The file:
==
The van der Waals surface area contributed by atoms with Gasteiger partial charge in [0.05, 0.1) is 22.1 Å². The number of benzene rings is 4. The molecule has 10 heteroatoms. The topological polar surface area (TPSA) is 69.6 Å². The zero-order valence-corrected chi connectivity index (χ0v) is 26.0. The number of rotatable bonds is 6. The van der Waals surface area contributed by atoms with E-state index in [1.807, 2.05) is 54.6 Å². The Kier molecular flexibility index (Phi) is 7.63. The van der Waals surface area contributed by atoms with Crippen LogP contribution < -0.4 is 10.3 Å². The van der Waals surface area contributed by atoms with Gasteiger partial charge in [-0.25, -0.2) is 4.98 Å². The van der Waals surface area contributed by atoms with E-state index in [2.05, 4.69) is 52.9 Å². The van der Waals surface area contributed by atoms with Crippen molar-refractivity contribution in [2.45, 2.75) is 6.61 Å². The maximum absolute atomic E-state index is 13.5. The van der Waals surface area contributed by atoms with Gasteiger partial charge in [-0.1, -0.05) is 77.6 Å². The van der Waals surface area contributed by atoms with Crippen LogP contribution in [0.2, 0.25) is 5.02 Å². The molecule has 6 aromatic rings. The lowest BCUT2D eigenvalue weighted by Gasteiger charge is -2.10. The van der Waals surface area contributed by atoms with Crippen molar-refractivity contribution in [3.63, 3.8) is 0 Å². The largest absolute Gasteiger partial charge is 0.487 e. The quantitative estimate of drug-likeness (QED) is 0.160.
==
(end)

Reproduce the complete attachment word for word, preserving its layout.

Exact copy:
The van der Waals surface area contributed by atoms with Gasteiger partial charge in [0.05, 0.1) is 22.1 Å². The number of benzene rings is 4. The molecule has 10 heteroatoms. The topological polar surface area (TPSA) is 69.6 Å². The zero-order valence-corrected chi connectivity index (χ0v) is 26.0. The number of rotatable bonds is 6. The van der Waals surface area contributed by atoms with E-state index in [1.807, 2.05) is 54.6 Å². The Kier molecular flexibility index (Phi) is 7.63. The van der Waals surface area contributed by atoms with Crippen LogP contribution < -0.4 is 10.3 Å². The van der Waals surface area contributed by atoms with Gasteiger partial charge in [-0.25, -0.2) is 4.98 Å². The van der Waals surface area contributed by atoms with E-state index in [2.05, 4.69) is 52.9 Å². The van der Waals surface area contributed by atoms with Crippen molar-refractivity contribution in [2.45, 2.75) is 6.61 Å². The maximum absolute atomic E-state index is 13.5. The van der Waals surface area contributed by atoms with Gasteiger partial charge in [-0.1, -0.05) is 77.6 Å². The van der Waals surface area contributed by atoms with Crippen LogP contribution in [0.2, 0.25) is 5.02 Å². The molecule has 6 aromatic rings. The lowest BCUT2D eigenvalue weighted by Gasteiger charge is -2.10. The van der Waals surface area contributed by atoms with Crippen molar-refractivity contribution in [3.63, 3.8) is 0 Å². The largest absolute Gasteiger partial charge is 0.487 e. The quantitative estimate of drug-likeness (QED) is 0.160.